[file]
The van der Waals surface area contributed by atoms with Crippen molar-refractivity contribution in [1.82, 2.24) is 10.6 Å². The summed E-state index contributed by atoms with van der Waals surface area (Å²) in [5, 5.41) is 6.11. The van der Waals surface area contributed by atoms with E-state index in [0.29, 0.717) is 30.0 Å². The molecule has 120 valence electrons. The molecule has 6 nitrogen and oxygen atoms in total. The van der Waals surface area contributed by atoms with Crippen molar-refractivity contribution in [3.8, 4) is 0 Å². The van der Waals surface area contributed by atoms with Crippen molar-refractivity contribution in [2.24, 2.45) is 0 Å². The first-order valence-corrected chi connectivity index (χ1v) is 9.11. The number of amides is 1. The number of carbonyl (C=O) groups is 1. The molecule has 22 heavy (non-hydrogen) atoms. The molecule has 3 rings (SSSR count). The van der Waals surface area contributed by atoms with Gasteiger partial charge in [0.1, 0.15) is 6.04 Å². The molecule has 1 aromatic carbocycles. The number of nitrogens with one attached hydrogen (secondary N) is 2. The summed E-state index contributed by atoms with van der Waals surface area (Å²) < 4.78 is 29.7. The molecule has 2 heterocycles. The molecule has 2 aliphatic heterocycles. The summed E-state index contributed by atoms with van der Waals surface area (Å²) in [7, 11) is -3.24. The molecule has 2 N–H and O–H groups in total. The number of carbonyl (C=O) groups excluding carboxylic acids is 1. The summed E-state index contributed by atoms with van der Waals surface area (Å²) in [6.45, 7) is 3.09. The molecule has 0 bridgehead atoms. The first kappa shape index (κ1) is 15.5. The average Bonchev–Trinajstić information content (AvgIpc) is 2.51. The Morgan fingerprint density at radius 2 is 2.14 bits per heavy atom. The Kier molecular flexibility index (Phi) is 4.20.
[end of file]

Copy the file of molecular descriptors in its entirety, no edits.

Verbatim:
The van der Waals surface area contributed by atoms with Crippen molar-refractivity contribution in [1.82, 2.24) is 10.6 Å². The summed E-state index contributed by atoms with van der Waals surface area (Å²) in [5, 5.41) is 6.11. The van der Waals surface area contributed by atoms with E-state index in [0.29, 0.717) is 30.0 Å². The molecule has 120 valence electrons. The molecule has 6 nitrogen and oxygen atoms in total. The van der Waals surface area contributed by atoms with Crippen molar-refractivity contribution in [3.8, 4) is 0 Å². The van der Waals surface area contributed by atoms with Crippen molar-refractivity contribution in [2.24, 2.45) is 0 Å². The first-order valence-corrected chi connectivity index (χ1v) is 9.11. The number of amides is 1. The number of carbonyl (C=O) groups is 1. The molecule has 22 heavy (non-hydrogen) atoms. The molecule has 3 rings (SSSR count). The van der Waals surface area contributed by atoms with Gasteiger partial charge in [0.1, 0.15) is 6.04 Å². The molecule has 1 aromatic carbocycles. The number of nitrogens with one attached hydrogen (secondary N) is 2. The summed E-state index contributed by atoms with van der Waals surface area (Å²) < 4.78 is 29.7. The molecule has 2 heterocycles. The molecule has 2 aliphatic heterocycles. The summed E-state index contributed by atoms with van der Waals surface area (Å²) in [7, 11) is -3.24. The molecule has 2 N–H and O–H groups in total. The number of carbonyl (C=O) groups excluding carboxylic acids is 1. The summed E-state index contributed by atoms with van der Waals surface area (Å²) in [6.45, 7) is 3.09. The molecule has 0 bridgehead atoms. The first kappa shape index (κ1) is 15.5. The average Bonchev–Trinajstić information content (AvgIpc) is 2.51. The Morgan fingerprint density at radius 2 is 2.14 bits per heavy atom. The Kier molecular flexibility index (Phi) is 4.20.